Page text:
The eight best Lisbon clubs
Rock, rock and more rock. That’s all you hear at Sabotage, ever since it opened in April 2013. A by-product of the magazine of the same name, which closed since then, Sabotage is close, but not too close, to Cais do Sodré’s crazy night bustle. There are concerts on Thursdays and Saturdays, almost always by national rock bands with an original repertoire, but occasionally it opens on other days. The music ranges from indie-pop to stoner, garage and psych-rock. In the end, it’s a club for those who kneel at the six-string altar of the electric guitar.
These days, Musicbox has a more eclectic agenda than ever: Baile Tropicante makes you dance to the sounds of cumbia, Noite Príncipe is all about afro-electronica heard in Lisbon’s suburbs and alternative showcases like the Musicbox Heineken Series brings international emerging and established clubbing artists to the city. It’s also known for being one of the clubs that stays open the latest, even when the rest of the bars in Cais do Sodré are already kicking out their last customers.
It’s the most famous club in the city – and in the country, actually. It opened its doors on September 29, 1998, on the second-to-last day of Expo 98. The owner Manuel Reis, who recently passed away, was already responsible for Frágil in Bairro Alto. Expect electronic music, two dancefloors and a rooftop terrace that’s perfect to watch the sunrise. The line can be a deterrent from 2.30am, when things start be really be interesting. Even so, this isn’t Berghain, and unless the bouncer tries to charge you €240 (there have been stories, even though cover is normally €12), it’s always worth the wait. Be presentable, don’t go in flip flops.
In this historic space, which includes a ground floor and a basement, where the dancefloor is, the music is generally indie. Win Butler himself (Arcade Fire’s lead singer), played a DJ set there – to the hysterical delight of anyone who recognised him. It was the city’s first alternative venue. It is usually open until 4am, and on weekends - if you manage to get in – it can be so busy it’s hard to breathe.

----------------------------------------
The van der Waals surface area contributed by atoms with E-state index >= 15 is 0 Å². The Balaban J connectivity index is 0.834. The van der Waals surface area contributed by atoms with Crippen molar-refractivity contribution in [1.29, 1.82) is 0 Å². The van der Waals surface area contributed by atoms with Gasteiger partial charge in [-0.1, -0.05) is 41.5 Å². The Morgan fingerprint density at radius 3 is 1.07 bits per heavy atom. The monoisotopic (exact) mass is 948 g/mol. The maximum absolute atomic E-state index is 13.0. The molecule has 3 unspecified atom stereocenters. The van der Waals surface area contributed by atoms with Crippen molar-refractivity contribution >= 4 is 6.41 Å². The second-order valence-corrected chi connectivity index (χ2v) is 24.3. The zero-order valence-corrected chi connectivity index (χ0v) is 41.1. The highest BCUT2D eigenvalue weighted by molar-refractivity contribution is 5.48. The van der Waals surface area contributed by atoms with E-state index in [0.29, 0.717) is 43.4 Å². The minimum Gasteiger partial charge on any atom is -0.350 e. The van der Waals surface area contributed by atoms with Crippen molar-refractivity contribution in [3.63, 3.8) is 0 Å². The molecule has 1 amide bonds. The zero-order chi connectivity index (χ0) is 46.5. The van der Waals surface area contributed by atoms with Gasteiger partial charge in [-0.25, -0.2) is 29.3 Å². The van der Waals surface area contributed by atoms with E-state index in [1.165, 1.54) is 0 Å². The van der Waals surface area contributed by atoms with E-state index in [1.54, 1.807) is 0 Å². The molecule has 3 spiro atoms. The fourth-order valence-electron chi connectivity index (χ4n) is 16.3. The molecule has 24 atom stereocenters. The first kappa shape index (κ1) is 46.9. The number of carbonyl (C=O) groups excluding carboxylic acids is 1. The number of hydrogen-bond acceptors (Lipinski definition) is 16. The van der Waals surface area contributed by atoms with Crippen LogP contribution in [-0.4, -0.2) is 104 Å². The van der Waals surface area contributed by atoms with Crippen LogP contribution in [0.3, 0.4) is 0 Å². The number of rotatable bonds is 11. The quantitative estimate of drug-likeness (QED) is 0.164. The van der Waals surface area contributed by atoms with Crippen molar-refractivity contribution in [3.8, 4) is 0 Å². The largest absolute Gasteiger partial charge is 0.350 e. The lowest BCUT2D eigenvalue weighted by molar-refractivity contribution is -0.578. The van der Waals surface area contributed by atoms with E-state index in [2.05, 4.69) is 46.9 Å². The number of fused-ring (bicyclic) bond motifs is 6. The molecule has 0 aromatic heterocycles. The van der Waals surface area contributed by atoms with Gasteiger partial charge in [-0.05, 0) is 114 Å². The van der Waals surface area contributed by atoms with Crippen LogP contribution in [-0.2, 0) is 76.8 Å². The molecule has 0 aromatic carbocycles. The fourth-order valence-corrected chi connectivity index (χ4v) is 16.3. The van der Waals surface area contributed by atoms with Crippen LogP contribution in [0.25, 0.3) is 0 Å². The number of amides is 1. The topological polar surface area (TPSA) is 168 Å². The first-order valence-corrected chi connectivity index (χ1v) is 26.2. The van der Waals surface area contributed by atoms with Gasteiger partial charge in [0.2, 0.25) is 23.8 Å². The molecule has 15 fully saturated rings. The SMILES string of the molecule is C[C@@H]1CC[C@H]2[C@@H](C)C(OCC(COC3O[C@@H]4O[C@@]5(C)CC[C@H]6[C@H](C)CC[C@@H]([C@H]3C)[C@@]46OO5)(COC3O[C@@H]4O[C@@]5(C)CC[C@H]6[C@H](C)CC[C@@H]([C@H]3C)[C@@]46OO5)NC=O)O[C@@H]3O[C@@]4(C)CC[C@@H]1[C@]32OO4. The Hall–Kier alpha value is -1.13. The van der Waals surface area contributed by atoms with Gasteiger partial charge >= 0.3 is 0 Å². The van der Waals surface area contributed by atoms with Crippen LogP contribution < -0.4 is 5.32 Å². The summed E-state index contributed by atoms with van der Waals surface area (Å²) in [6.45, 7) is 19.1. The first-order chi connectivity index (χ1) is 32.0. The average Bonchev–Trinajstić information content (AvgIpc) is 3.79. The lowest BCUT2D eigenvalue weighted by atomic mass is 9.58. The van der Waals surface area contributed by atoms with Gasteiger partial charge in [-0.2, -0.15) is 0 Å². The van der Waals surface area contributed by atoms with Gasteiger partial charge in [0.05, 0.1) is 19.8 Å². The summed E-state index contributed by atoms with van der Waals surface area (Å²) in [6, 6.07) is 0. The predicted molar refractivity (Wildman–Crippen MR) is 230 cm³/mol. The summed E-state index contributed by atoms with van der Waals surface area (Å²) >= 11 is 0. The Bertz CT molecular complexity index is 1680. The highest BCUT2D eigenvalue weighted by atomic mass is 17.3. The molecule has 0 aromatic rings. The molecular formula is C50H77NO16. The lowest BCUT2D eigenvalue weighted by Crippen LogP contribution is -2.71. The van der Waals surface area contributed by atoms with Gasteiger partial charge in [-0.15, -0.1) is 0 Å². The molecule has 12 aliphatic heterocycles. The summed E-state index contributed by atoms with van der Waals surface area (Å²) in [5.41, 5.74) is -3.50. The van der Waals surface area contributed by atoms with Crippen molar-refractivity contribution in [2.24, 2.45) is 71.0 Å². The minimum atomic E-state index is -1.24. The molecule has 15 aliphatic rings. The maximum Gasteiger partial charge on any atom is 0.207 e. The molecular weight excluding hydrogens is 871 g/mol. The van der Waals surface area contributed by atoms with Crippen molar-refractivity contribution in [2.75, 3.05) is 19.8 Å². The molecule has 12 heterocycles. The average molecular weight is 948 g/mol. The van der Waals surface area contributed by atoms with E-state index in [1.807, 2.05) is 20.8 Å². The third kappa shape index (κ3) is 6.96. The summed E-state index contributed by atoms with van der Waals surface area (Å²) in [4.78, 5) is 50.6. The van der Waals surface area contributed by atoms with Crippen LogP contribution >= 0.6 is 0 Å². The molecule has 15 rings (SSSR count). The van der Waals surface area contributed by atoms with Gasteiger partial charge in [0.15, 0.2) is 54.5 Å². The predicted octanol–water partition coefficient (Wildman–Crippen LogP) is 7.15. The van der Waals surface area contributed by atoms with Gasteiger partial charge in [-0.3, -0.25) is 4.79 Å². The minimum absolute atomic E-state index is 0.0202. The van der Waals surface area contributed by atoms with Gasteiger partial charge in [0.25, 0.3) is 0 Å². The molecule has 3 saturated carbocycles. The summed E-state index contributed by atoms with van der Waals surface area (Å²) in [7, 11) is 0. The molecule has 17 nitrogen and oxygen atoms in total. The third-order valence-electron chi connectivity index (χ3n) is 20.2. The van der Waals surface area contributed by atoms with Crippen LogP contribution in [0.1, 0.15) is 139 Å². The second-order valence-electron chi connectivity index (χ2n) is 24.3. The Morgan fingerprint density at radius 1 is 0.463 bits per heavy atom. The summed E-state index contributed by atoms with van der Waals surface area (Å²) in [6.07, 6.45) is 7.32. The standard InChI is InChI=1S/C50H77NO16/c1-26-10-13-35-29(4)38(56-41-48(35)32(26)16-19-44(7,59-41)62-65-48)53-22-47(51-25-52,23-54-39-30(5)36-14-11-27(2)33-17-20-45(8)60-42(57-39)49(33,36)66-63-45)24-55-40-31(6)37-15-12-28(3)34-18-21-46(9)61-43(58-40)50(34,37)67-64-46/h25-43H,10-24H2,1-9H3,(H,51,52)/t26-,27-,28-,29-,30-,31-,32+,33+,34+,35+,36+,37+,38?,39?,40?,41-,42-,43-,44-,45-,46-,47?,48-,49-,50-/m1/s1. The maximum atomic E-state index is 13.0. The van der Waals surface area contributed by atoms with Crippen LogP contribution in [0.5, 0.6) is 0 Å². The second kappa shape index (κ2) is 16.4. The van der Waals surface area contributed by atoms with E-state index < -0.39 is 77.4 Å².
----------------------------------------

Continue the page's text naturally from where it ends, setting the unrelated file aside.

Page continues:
Set in the former Ministry of Finance building, this club was inaugurated on December 1, 2012, and usually opens on Saturdays only. It has gradually become a reference in the city’s electronic scene, with national and international techno and house music names playing every weekend. There’s also a monthly LGBT night, Spit & Polish.
Metropolis is practically the only thing left at the abandoned Centro Comercial Imaviz, one of the city’s historical commercial centres, founded at the start of the 70s. To get to this club – or more accurately, to this rock crypt – you need to go down to the basement and walk through several vacated shops, in itself an interesting experience. Then, let yourself be carried away by the only important thing here, rock, with tribute nights to bands like Nirvana, Rammstein or Depeche Mode.
It’s Lux’s little brother, something no other club in the city can brag about. It was one the great nightlife novelties of 2016, with a concept different from its sister venue (and from every other bar in Cais do Sodré). Open from 10pm to 4am on the first floor of Time Out Market, it’s great for some post-dinner activity– whether it be drinking or dancing. On Sundays – and this is where it stands out – it has matinée sessions from 5pm to 1am, for those of us who want to go to bed early.
Lounge is one of Lisbon’s best nightlife venues and its not overrated. The agenda is one of its greatest assets, as it manages to please just about everyone. On a normal night – even on a Sunday – you could start by listening to a raw and sweaty rock concert and end dancing to obscure disco tracks at 4am. And best of all, it’s free entry. On Thursday, Friday and Saturday, the bar is so busy it’s hard to find the space to dance and let’s not even talk about the line to the bathroom.